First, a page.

Wednesday, May 31, 2017

How to Define the Role of Marketing in the Firm and the C-Suite

This post is the second in a series that will address the biggest problems that marketers face today (as identified by AMA). The purpose is to make you think . . . and hopefully help you address these problems in a new way.

There is no doubt that the role of marketing is continuing to evolve, as technology and consumer behaviors undergo dramatic changes. 

So it stands to reason that the marketing function must grow in both its function and its perception, and then be given more prominence and authority in the C-sui9te.

Unfortunately, marketing has often been ill-defined and given a narrow role in many organizations.  In some, marketing is solely focused on external advertising, brand management, and research, while in others, the term marketing is used only in their sales department.
In still other organizations, marketing’s role is as an adjunct to sales, and its function is to communicate via outside channels and provide insight on customer attitudes.  And then to merely transmit that information and insight to sales.

In order to gain influence and earn a seat at the executive table, marketers must become customer experience experts who understand and contribute to how the entire organization functions. If we continue to limit our role to one of just communication, or as an in-house agency to sales, we won’t be able to transform organizations or the way marketing operates.

As more than one author has noted, now is the time that we shift from describing the value of the products or services that our company sells to creating value through the work that we do. That is an admirable goal for marketing, but how do we begin to accomplish it?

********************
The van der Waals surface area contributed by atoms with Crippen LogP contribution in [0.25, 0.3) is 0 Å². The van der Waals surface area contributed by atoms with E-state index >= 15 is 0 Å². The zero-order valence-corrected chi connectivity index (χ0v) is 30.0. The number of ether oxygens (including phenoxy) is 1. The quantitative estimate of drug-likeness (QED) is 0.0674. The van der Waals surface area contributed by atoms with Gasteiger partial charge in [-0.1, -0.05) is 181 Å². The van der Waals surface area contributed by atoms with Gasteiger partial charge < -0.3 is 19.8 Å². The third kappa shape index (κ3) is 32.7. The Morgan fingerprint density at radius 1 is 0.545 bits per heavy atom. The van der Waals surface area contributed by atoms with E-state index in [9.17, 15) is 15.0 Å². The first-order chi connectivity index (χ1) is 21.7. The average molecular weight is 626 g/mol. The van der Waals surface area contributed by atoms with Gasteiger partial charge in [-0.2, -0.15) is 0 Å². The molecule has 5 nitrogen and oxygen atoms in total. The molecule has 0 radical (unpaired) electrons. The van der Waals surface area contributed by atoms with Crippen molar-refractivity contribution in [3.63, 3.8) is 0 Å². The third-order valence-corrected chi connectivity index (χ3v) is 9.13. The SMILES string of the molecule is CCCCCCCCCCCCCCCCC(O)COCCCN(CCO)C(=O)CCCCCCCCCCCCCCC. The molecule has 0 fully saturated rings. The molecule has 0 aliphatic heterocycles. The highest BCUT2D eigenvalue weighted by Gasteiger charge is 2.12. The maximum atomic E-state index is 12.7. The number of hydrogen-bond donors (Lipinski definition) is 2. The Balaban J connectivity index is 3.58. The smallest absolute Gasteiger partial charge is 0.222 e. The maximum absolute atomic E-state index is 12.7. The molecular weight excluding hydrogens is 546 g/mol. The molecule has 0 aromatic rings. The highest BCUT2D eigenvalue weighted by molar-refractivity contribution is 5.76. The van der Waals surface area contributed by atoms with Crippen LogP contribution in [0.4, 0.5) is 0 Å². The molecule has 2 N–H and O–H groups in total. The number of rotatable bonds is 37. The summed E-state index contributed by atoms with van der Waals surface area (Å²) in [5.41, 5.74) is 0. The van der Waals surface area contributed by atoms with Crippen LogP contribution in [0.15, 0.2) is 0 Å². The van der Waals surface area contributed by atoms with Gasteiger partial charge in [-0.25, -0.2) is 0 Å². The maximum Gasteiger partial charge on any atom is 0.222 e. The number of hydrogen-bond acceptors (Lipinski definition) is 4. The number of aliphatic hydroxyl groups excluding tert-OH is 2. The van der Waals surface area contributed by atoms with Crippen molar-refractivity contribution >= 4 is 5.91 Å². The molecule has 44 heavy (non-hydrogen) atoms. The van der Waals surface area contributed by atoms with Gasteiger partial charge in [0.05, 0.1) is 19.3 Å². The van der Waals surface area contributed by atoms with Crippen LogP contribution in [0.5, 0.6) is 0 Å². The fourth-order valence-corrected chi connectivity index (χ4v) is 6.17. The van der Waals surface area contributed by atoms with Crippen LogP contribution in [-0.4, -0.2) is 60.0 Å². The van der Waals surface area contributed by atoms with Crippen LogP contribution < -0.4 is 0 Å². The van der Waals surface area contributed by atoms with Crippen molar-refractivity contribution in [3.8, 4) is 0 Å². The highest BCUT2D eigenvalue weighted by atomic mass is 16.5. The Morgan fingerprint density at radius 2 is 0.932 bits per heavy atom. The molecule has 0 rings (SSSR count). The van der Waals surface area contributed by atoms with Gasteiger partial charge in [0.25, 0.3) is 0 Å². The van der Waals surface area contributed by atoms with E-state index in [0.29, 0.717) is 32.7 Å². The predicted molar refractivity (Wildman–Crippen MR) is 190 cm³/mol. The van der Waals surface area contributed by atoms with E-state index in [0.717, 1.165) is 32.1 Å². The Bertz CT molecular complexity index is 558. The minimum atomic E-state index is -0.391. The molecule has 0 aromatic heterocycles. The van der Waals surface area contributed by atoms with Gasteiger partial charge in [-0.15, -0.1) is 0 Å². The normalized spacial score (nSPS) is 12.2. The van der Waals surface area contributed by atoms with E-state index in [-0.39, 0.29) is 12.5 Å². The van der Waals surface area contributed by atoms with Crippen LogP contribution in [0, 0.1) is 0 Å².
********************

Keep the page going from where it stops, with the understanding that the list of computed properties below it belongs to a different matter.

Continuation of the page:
Tomorrow’s marketers must create value for all departments within the organization by understanding how new consumer buying behaviors affect all aspects of the corporation.
Companies will not succeed long term without understanding and heeding the voice of their customers.  Tomorrow’s marketers must be able to not only listen to their customers, but provide insight on how their behavior impacts product development and improvements, business models, selling strategies, cost structures, technology needs, etc. .  

Tomorrow’s marketer must be a collaborator that understands and impacts content, channels, and data analysis.
The Chief Marketing Officer must wear many hats.  He must be the internal “voice of the consumer’ and ensure that and external communications are providing relevant content via the right channels while gathering, analyzing, and using consumer attitude and usage data to update and evolve marketing programs.

Most importantly, tomorrow’s marketers must  gain visibility and internal prestige by educating the company on the needs and wants of the customer.
One way we can do this is by identifying the most profitable customer segments, and defining how their buying behavior can be capitalized on by other departments and functions.  

Senior marketing executives must be seen as business leaders, not just marketing leaders.  
Tomorrow's marketers must demonstrate a strong profit-and-loss focus to illustrate how marketing activity fits with the overall business objectives of the corporation.  It is essential for marketing to use their consumer knowledge to become an integral part of all decision-making within the organization. 

In today’s fast-paced economy, every dollar needs to work as hard as it can, and marketing, in particular, is under tremendous pressure.  We need to not only demonstrate that we understand the need for accountability, but we must show how our actions impact the bottom line.

Accountability is the key to credibility and a seat at the executive table.  And unless marketers can demonstrate their value to the corporation beyond its current limited viewpoint, we will continue to be nothing more that another cog in the corporate wheel. 

Shouldn’t we be the driver and not just a cog?